Crossing the OS Divide With Linux

Discussion in 'Computer Support' started by Au79, Dec 16, 2006.

  1. Au79

    Au79 Guest

    Au79, Dec 16, 2006
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  2. Au79

    Wurk Guest

    Slackware and Free BSD is much better than that copy cat Linux.
    Wurk, Dec 16, 2006
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  3. Au79

    AnonyMouse Guest

    Isn't Slackware Linux too? And I'm sure a lot of home users don't want
    to go about having to manually install a GUI on FreeBSD. (But then of
    course they could always just get PC-BSD, which is FreeBSD with KDE
    AnonyMouse, Dec 16, 2006
  4. Yes, it's one of the Linux distros.

    FreeBSD is developed from UNIX.

    Linux was developed from minix.

    IIRC the history is :-

    First UNIX released in 1971.

    First BSD released in 1977.

    First edition of AIX released in 1990.

    First edition of FreeBSD released in 1993.

    First edition of RedHat linux released in 1994.
    William Poaster, Dec 16, 2006
  5. Yep, but minix was 16-bit, so Torvalsd made it 32-bit for better
    comapibility with hte newer processors.
    Unix was originally developed in 1969 by a group of AT&T employees at Bell
    I switched many years ago, and wouldn't go back under threat of death.

    True, you have to be more savvy technically, but learning is fun.

    Linux (except the 'Live' versions where you are always in supervisor mode)
    is the safest and most secure desktop OS there is.



    Scarecrow: I haven't got a brain... only straw.
    Dorothy: How can you talk if you haven't got a brain?
    Scarecrow: I don't know... But some people without brains do an awful lot
    of talking... don't they?
    Dorothy: Yes, I guess you're right.

    -- Wizard Of Oz
    Gaston Ryan Coake, Dec 29, 2008
  6. Good grief, Jimchip, that post was from 2006! :)
    William Poaster, Dec 29, 2008
  7. Au79

    Mara Guest

    Say, I'm glad I found you. I have a couple of Linux questions, if you don't
    mind. Hardware-wise.
    Mara, Dec 29, 2008
  8. Ok, what's the problem?
    William Poaster, Dec 29, 2008
  9. Au79

    Mara Guest

    Well, there's a few. I was given a system, a 1.7 Celeron, 512MB DDR memory, in
    working condition. It had a WD 80GB drive that I'm going to try to install
    Slackware on, and I added an Seagate 80GB WD that I want to install Ubuntu on.

    With Slackware, I have a large choice of file systems to use. I'm inclined to
    use either ext3 or reiserFS, but don't know which would be better. Suggestions?

    Ubuntu should be an easy install. *Should* be. I say that because after I put
    the second drive in things went wonky. The BIOS sees both drives correctly, but
    noting will install on either, and I mean *no* OS of any kind. On either drive.
    slackware just throws tons of fatal errors, and Mandriva started to install and
    then just reboots itself. I'm not exactly sure what the problem is and really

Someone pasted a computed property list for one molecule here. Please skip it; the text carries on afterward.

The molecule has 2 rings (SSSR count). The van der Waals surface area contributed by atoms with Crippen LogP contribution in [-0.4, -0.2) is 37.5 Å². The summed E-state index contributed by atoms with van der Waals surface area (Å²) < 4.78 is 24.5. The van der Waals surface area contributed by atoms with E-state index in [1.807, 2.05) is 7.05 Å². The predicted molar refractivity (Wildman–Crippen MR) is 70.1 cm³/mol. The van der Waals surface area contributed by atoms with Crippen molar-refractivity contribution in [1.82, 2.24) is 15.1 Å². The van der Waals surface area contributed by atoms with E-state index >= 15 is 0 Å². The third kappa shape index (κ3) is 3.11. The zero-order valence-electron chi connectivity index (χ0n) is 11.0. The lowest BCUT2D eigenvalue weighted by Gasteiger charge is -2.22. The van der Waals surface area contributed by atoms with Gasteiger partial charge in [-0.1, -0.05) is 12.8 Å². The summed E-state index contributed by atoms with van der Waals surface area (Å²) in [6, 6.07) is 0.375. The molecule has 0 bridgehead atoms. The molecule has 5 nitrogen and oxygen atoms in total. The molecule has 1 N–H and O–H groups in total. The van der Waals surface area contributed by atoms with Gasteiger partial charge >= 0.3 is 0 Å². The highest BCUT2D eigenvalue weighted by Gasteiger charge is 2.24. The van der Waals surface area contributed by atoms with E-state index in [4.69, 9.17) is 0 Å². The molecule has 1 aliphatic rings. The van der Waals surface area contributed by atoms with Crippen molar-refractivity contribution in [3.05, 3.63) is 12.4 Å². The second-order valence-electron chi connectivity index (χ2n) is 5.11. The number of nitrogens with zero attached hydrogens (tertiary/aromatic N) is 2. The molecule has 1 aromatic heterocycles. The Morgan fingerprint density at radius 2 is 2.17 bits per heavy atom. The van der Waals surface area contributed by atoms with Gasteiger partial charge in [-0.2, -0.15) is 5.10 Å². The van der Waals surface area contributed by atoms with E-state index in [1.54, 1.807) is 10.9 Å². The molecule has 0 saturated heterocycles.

haven't had time to look, but I know the jumpers and cables are right, so I
    might try loading Gparted and seeing what it says and repartitioning them.

    Again, any suggestions?

    BTW, I forgot to thank you before for the Mandriva help on the other Phenom box.
    It went on very nicely and will make an excellent tool to use with my Ham base
    station. :)

    If you want to take this to e-mail, you know where I am.
    Mara, Dec 30, 2008
  10. Are these both internally mounted drives?

    Seagate is not a good choice, anyway. There has been a lot of controversy
    over their USB drives not working with any flavour of Linux, and they
    actually postedon their website. "Seagate drives are /not/ meant to be
    used with Linux." (Although I had two that did work.....)
    I'd suggest ext2, then ext3, for compatibility reasons.

    FWIW, and good luck!


    Scarecrow: I haven't got a brain... only straw.
    Dorothy: How can you talk if you haven't got a brain?
    Scarecrow: I don't know... But some people without brains do an awful lot
    of talking... don't they?
    Dorothy: Yes, I guess you're right.

    -- Wizard Of Oz
    Gaston Ryan Coake, Dec 30, 2008
  11. Au79

    Mara Guest

    Wish I could say the same, but oh, well.
    Mara, Dec 30, 2008
  12. Au79

    Mara Guest

    I've used ReiserFS before but I can't remember which distro it was with. It's
    been a long time since I had time to mess about with things.
    BTDT. Ran each drive separately and tried both installed as single drives. Both
    detected in BIOS as single master drives then, installs on both drives failed to
    install. I know the PS in the system is good because I replaced it myself last
    summer when the machine was still being used for business. I know the WD drive
    is good because it was happily running XP before I monkeyed with it. The system,
    though old, (Asus P4S333-VM board) was sound. The Seagate hard drive, I don't
    know about. It was a "gimme," and that's the only reason I have it. I would
    never buy one.